But when they tried to move them out of the way, they found that these leaves had actually put down roots into the ground, these little rootlets. And what they found was these dead leaves had actually– the ends had gone to the ground, and the tips of them had sprouted rootlets. And those rootlets were able to take nutrients out of the ground and to feed it back to the plant.

JOHN DANKOSKY: That’s so wild, and we’ve never really seen this before.

SOPHIE BUSHWICK: No, we’ve never seen a plant recycling its dead leaves in this way and turning them into roots, so it’s very cool.

JOHN DANKOSKY: That is very cool and a good place for us to end our news roundup this week. Sophie Bushwick is senior news editor at New Scientist. She’s based in New York City. Always great to have you, Sophie.

SOPHIE BUSHWICK: Thank you. It’s always great to be here.

Copyright © 2023 Science Friday Initiative. All rights reserved. Science Friday transcripts are produced on a tight deadline by 3Play Media. Fidelity to the original aired/published audio or video file might vary, and text might be updated or amended in the future. For the authoritative record of Science Friday’s programming, please visit the original aired/published recording. For terms of use and more information, visit our policies pages at http://www.sciencefriday.com/about/policies/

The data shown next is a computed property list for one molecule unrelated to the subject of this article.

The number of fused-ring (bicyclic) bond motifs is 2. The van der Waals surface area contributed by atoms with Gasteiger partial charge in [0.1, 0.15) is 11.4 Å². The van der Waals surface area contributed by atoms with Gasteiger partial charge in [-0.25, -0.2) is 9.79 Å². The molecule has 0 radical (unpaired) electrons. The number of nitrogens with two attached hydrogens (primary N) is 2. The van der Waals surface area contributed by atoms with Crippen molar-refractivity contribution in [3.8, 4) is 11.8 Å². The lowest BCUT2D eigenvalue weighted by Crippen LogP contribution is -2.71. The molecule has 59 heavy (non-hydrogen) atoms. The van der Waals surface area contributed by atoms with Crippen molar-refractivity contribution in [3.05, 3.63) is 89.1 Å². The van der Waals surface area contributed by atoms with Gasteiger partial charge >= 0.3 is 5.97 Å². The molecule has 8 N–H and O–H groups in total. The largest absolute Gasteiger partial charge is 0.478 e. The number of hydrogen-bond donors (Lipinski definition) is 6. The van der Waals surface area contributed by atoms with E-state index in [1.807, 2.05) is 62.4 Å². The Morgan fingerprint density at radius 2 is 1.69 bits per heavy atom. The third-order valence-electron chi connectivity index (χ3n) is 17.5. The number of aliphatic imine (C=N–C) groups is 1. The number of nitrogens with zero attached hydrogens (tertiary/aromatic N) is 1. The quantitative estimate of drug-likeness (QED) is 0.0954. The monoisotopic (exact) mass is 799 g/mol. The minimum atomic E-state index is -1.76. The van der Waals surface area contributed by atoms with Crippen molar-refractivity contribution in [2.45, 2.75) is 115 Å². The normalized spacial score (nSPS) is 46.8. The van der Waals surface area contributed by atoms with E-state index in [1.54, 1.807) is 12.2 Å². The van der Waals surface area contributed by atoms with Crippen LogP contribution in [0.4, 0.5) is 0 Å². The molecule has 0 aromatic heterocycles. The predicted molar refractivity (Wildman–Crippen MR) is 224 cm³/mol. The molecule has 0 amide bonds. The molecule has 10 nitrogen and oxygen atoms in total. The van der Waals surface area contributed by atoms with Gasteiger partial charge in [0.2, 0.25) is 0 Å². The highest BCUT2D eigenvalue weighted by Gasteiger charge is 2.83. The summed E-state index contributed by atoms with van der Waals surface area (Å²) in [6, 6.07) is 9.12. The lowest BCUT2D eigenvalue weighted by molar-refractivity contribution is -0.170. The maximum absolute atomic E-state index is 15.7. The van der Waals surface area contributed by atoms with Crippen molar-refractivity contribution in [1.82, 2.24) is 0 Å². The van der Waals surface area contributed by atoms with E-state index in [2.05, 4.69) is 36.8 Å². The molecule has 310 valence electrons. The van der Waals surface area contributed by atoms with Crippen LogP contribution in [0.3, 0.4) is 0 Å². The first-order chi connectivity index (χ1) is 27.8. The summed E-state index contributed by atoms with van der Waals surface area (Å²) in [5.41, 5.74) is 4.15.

Meet the Producers and Host

About Rasha Aridi

Rasha Aridi is a producer for Science Friday. She loves stories about weird critters, science adventures, and the intersection of science and history.

About Kathleen Davis

Kathleen Davis is a producer at Science Friday, which means she spends the week brainstorming, researching, and writing, typically in that order. She’s a big fan of stories related to strange animal facts and dystopian technology.

About John Dankosky

John Dankosky works with the radio team to create our weekly show, and is helping to build our State of Science Reporting Network. He’s also been a long-time guest host on Science Friday. He and his wife have four cats, thousands of bees, and a yoga studio in the sleepy Northwest hills of Connecticut. 

Explore More